By now, I suspect most of you have heard of Steampunk, the latest fringe element fashion movement. It's sort of like adding a nineteenth century affectation to everything, but still being into computers and stuff. Go ask a 22 year old, they'll explain it to you better than I can.
British engineer Isambard Kingdom Brunel and his boys defining the Steampunk aesthetic.
First, it was the computer keyboards that are made of old typewriter bits, then it was the iPod dock that plays through a Victrola style horn speaker, then it was a full fledged topic on NPR's On Point with Tom Ashbrook. Fringe as it may be, there's got to be something to it.
Why would I bring this all up, anyway?
Over the weekend, I saw a young Steampunk couple walking the street outside of my job. I looked through the window and couldn't help but stare, because the guy was wearing a top hat. Not a silly new one, an antique shiny silk top hat, 1920s or 30s from the looks of it. In my thrift shopping travels, I come across these occasionally, always wrecked nearly beyond recognition. Bu this one was near mint. As I considered this archaic piece of head gear, they disappeared into the coffee house across the street.
Later, they entered my shop. Upon entering the store, the young gent removed his hat, collapsed it, and tucked it under his arm. Yikes! A collapsible silk top hat. When he came to pay, I asked him "that hat of yours, it's a real antique, isn't it?" He replied "It belonged to my great grandfather." A family heirloom no less. He wore a self tied bow tie, worn loose, and French cuffs. His lady friend looked sharp, despite her silly pseudo-Victorian goggles perched atop her head, in a well tailored brocade coat in burgundy velvet. A bit silly, perhaps, but much more lady like than the pyjamas/Uggs/sweatshirt trifecta seen too often on young ladies these days. They seemed like nice kids.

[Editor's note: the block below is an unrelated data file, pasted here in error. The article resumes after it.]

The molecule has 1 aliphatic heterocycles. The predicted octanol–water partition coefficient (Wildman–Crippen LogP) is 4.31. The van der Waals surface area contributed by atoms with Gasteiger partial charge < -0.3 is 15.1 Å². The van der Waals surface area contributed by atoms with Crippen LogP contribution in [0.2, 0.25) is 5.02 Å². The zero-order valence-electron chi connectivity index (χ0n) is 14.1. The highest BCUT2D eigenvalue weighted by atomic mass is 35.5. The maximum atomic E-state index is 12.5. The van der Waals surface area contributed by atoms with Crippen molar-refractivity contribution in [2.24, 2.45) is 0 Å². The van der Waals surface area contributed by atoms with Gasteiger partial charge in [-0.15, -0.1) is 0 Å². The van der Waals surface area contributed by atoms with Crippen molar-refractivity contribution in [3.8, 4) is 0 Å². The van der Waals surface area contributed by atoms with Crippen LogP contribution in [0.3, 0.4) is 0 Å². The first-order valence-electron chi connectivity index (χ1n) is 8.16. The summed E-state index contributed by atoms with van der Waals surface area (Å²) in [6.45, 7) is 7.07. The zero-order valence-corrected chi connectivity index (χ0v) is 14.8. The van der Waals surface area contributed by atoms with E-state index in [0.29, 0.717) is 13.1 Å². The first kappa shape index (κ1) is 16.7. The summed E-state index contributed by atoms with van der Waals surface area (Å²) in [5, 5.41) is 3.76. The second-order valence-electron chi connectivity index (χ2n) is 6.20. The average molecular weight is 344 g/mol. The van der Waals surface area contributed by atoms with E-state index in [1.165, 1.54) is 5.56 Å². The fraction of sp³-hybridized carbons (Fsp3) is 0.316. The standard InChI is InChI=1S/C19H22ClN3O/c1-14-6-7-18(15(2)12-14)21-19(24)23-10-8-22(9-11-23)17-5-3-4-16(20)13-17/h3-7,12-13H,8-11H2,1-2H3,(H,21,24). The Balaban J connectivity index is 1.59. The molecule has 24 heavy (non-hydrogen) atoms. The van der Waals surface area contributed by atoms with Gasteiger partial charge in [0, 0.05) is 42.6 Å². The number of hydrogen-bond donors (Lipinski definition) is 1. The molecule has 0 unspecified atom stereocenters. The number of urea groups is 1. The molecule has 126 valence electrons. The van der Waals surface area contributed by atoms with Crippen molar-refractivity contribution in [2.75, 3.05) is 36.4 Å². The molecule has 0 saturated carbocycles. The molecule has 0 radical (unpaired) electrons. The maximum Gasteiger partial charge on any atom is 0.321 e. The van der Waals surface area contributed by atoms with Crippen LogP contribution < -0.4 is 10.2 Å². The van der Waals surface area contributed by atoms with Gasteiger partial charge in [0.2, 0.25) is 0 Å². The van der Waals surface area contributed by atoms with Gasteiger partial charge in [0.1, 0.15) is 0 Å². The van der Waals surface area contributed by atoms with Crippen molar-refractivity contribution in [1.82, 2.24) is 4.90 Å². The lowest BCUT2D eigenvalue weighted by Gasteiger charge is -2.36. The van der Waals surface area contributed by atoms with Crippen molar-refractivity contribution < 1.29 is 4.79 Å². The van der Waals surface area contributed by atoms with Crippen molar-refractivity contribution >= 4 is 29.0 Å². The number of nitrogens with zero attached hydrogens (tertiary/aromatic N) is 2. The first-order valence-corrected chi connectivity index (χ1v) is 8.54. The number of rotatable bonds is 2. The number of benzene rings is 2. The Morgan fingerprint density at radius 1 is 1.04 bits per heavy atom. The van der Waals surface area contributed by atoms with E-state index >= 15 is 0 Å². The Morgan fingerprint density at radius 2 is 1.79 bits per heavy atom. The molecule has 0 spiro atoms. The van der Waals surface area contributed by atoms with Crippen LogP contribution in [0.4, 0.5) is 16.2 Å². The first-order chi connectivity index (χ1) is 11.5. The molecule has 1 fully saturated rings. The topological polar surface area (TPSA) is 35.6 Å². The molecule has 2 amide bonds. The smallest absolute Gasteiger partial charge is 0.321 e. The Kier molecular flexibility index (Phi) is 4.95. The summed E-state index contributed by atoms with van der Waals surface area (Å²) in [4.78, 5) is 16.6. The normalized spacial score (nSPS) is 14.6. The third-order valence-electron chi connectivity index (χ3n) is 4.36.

Those of us who like to dress in a classic way tend to get judgemental. We like to lament the loss of decorum and complain about the savage state of peoples manners, and on, and on. Yet we revel in gossip and criticism. We can get equally judgemental of kids like this for dressing "silly". I'm as much to blame as anyone in this regard. But really, these kids live to dress, clearly, and they probably always will. They pay close attention to detail, making sure every little thing is just right. They enjoy history, and have some kind of appreciation for bygone deportment. Once they outgrow being kids, they're more likely to wind up well dressed than many people. Oddly enough, this applies to a fair amount of punk rock kids and tack sharp hip hop fans, too.
Let's not forget, though we'd like to believe that a well appointed gent is at home anywhere, in any situation, most people think a guy in a blazer and tie that he isn't required to wear is (more than) a little strange.